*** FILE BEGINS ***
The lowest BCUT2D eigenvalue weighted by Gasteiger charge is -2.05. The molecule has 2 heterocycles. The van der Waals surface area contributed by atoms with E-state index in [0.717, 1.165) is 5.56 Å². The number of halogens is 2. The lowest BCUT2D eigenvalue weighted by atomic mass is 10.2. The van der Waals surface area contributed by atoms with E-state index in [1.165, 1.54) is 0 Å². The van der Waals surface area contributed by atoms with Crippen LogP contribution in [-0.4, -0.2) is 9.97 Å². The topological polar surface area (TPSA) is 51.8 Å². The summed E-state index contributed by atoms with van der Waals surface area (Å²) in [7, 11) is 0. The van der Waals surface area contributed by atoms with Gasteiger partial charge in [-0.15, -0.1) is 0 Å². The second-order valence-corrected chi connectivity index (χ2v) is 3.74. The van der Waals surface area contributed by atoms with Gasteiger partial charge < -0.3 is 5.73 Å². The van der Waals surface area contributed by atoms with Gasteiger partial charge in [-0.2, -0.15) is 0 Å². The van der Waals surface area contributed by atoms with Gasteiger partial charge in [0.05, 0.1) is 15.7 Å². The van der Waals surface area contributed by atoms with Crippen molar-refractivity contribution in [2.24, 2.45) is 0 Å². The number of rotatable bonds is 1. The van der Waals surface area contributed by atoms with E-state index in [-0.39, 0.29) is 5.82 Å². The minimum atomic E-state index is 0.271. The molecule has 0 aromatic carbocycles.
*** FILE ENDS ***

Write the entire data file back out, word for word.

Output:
The lowest BCUT2D eigenvalue weighted by Gasteiger charge is -2.05. The molecule has 2 heterocycles. The van der Waals surface area contributed by atoms with E-state index in [0.717, 1.165) is 5.56 Å². The number of halogens is 2. The lowest BCUT2D eigenvalue weighted by atomic mass is 10.2. The van der Waals surface area contributed by atoms with E-state index in [1.165, 1.54) is 0 Å². The van der Waals surface area contributed by atoms with Crippen LogP contribution in [-0.4, -0.2) is 9.97 Å². The topological polar surface area (TPSA) is 51.8 Å². The summed E-state index contributed by atoms with van der Waals surface area (Å²) in [7, 11) is 0. The van der Waals surface area contributed by atoms with Gasteiger partial charge in [-0.15, -0.1) is 0 Å². The second-order valence-corrected chi connectivity index (χ2v) is 3.74. The van der Waals surface area contributed by atoms with Gasteiger partial charge < -0.3 is 5.73 Å². The van der Waals surface area contributed by atoms with Gasteiger partial charge in [-0.2, -0.15) is 0 Å². The van der Waals surface area contributed by atoms with Gasteiger partial charge in [0.05, 0.1) is 15.7 Å². The van der Waals surface area contributed by atoms with Crippen molar-refractivity contribution in [2.24, 2.45) is 0 Å². The number of rotatable bonds is 1. The van der Waals surface area contributed by atoms with E-state index in [-0.39, 0.29) is 5.82 Å². The minimum atomic E-state index is 0.271. The molecule has 0 aromatic carbocycles.